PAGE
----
Back to
Animals
Back to
Mollusks
Back to Alphabetized Species List

Back to Completed Reports List


Species Name: 

Prunum apicinum

Common Name:      Common Atlantic Marginella

I.  TAXONOMY

Kingdom Phylum/Division: Class: Order: Family: Genus:
Animalia Mollusca Gastropoda Neogastropoda Marginellidae Prunum

No photos are available for this species at this time. To submit photos, please contact us at irl_webmaster@si.edu

 

Species Name: 
Prunum apicinum Menke 1828

Common Names:
Common Atlantic Marginella
Common Marginella

Synonomy:
Marginella apicina Menke 1828
Marginella caribaea Orbigny 1842
Marginella carybaea Weinkauff 1879
Marginella conoidalis Kiener 1841
Marginella donovani Payraudeau 1826
Marginella flavida Redfield 1846
Marginella livida Hinds 1844
Marginella virginea Jousseaume 1875


Species Description:
The common Atlantic marginella, Prunum apicinum, is conical with a smooth, short spire and three to four whorls (Andrews 1994; Abbot & Morris 1995).  The aperture is long and narrow with a thick outer lip that is notched at the base, and a columella with four distinct folds.  Shell color varies from highly polished cream or yellow to grayish tan with a white outer lip bearing reddish brown spots.  

Potentially Misidentified Species:
The shape and size of P. apicinum distinguish the species from other marginellas and olives.  Of these, the bell marginella, P. bellum, and the orange marginella, P. carneum, may be the most easily confused.  The bell marginella is smaller than P. apicium, longer and more slender, and usually white throughout (Abbot & Morris 1995).  The orange marginella is generally larger and shiny orange in color, with white bands on the body whorl.

 

II.  HABITAT & DISTRIBUTION
 
Regional Occurrence:
The range of P. apicinum extends from North Carolina through the Caribbean and Gulf of Mexico to the Yucatán (Andrews 1994; Abbot & Morris 1995).  Individuals are found on submerged tidal flats and in shallow seagrass beds.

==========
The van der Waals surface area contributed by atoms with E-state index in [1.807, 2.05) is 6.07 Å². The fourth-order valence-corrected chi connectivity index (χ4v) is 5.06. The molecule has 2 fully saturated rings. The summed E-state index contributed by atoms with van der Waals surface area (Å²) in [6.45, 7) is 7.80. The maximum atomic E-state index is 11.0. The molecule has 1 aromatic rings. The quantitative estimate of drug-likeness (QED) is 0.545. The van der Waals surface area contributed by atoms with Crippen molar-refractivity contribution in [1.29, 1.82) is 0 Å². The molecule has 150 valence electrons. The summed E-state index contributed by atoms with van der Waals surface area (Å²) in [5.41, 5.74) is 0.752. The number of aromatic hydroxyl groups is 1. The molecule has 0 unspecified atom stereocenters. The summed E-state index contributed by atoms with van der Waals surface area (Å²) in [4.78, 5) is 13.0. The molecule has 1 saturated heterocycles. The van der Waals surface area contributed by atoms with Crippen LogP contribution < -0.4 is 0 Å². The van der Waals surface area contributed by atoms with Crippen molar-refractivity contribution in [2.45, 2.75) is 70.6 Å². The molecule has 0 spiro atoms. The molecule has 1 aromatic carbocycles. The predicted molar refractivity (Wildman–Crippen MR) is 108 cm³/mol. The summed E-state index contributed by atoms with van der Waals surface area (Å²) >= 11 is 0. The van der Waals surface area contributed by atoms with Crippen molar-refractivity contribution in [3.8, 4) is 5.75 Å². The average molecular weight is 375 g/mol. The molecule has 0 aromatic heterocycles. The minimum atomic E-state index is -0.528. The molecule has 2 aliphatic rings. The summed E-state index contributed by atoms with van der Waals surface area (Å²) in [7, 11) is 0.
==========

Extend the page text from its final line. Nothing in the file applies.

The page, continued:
Indian River Lagoon (IRL) Distribution:
P. apicinum can be found throughout the IRL on sand flats and in shallow seagrass beds.



III. LIFE HISTORY & POPULATION BIOLOGY

Age, Size, Lifespan:
The common Atlantic marginella is a small gastropod with an average length of 12 mm (Andrews 1994; Abbot & Morris 1995).

Abundance:
Little information exists concerning the abundance of P. apicinum, but it is considered the most common of the marginellas throughout the southeast United States (Abbot & Morris 1995).

 

IV.  PHYSICAL TOLERANCES

Temperature & Salinity:
Little information is available concerning the physical tolerances of P. apicinum.  However, its natural range encompasses marine and estuarine habitats in tropical and subtropical climate zones.  This pattern of distribution suggests that marginella populations prefer and/or require warm, saline waters in order to thrive.

 

V.  COMMUNITY ECOLOGY

Trophic Mode:
Information on the diet of P. apicinum is scarce, but the species likely scavenges organic material from the sand.

Predators:
Like other small snails, P. apicinum is probably preyed upon by a variety of fishes, crustaceans and larger predatory snails.

Associated Species:
Although there are no obligate associations documented between the common Atlantic marginella and other species, P. apicinum is commonly found alongside organisms from the tidal flats and seagrass beds in which it resides.  For more extensive information on these ecosystems and their associated species found in and around the IRL, please visit the Tidal Flat and Seagrass habitat pages.

 

VI. SPECIAL STATUS

Special Status:
None

 

VII. LITERATURE CITED & OTHER USEFUL REFERENCES

Abbott, RT & PA Morris. 1995. Shells of the Atlantic and Gulf Coasts and the West Indies, 4th Edition. Houghton Mifflin. New York, NY. USA. 350 pp.

Andrews, J. 1994. A Field Guide to Shells of the Florida Coast. Gulf Publishing. Houston, TX. USA. 182 pp.

 

 

 


 

Report by: LH Sweat, Smithsonian Marine Station at Fort Pierce
Submit additional information, photos or comments to:
irl_webmaster@si.edu
Page last updated: 28 September 2010

Copyright © 2010 Smithsonian Institution